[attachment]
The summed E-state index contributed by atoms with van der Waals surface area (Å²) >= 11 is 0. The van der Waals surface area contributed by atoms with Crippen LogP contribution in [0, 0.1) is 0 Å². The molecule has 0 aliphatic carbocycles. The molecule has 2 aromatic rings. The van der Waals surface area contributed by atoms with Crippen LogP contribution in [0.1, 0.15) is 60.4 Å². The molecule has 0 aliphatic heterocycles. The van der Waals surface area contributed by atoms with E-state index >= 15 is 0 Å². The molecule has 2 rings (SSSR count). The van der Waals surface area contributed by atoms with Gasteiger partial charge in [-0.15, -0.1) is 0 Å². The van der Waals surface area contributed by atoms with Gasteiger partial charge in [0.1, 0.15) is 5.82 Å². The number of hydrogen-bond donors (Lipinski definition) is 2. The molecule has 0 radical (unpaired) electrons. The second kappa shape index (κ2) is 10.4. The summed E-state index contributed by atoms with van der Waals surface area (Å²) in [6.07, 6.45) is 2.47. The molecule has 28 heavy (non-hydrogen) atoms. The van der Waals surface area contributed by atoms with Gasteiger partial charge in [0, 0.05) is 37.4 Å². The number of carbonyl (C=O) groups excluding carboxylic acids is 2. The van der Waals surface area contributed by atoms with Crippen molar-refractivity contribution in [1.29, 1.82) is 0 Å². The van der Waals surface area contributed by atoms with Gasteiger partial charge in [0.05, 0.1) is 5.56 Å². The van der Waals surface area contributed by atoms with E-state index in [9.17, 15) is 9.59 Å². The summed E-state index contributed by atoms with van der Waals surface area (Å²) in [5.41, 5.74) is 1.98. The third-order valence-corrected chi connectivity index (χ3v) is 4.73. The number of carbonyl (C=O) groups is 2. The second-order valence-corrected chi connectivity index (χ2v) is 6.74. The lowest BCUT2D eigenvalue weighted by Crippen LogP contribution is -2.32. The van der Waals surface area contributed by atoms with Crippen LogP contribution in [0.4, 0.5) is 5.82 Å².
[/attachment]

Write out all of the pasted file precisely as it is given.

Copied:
The summed E-state index contributed by atoms with van der Waals surface area (Å²) >= 11 is 0. The van der Waals surface area contributed by atoms with Crippen LogP contribution in [0, 0.1) is 0 Å². The molecule has 0 aliphatic carbocycles. The molecule has 2 aromatic rings. The van der Waals surface area contributed by atoms with Crippen LogP contribution in [0.1, 0.15) is 60.4 Å². The molecule has 0 aliphatic heterocycles. The van der Waals surface area contributed by atoms with E-state index >= 15 is 0 Å². The molecule has 2 rings (SSSR count). The van der Waals surface area contributed by atoms with Gasteiger partial charge in [-0.15, -0.1) is 0 Å². The van der Waals surface area contributed by atoms with Gasteiger partial charge in [0.1, 0.15) is 5.82 Å². The number of hydrogen-bond donors (Lipinski definition) is 2. The molecule has 0 radical (unpaired) electrons. The second kappa shape index (κ2) is 10.4. The summed E-state index contributed by atoms with van der Waals surface area (Å²) in [6.07, 6.45) is 2.47. The molecule has 28 heavy (non-hydrogen) atoms. The van der Waals surface area contributed by atoms with Gasteiger partial charge in [0, 0.05) is 37.4 Å². The number of carbonyl (C=O) groups excluding carboxylic acids is 2. The van der Waals surface area contributed by atoms with Crippen molar-refractivity contribution in [1.29, 1.82) is 0 Å². The van der Waals surface area contributed by atoms with Gasteiger partial charge in [0.05, 0.1) is 5.56 Å². The van der Waals surface area contributed by atoms with E-state index in [9.17, 15) is 9.59 Å². The summed E-state index contributed by atoms with van der Waals surface area (Å²) in [5.41, 5.74) is 1.98. The third-order valence-corrected chi connectivity index (χ3v) is 4.73. The number of carbonyl (C=O) groups is 2. The second-order valence-corrected chi connectivity index (χ2v) is 6.74. The lowest BCUT2D eigenvalue weighted by Crippen LogP contribution is -2.32. The van der Waals surface area contributed by atoms with Crippen LogP contribution in [0.4, 0.5) is 5.82 Å².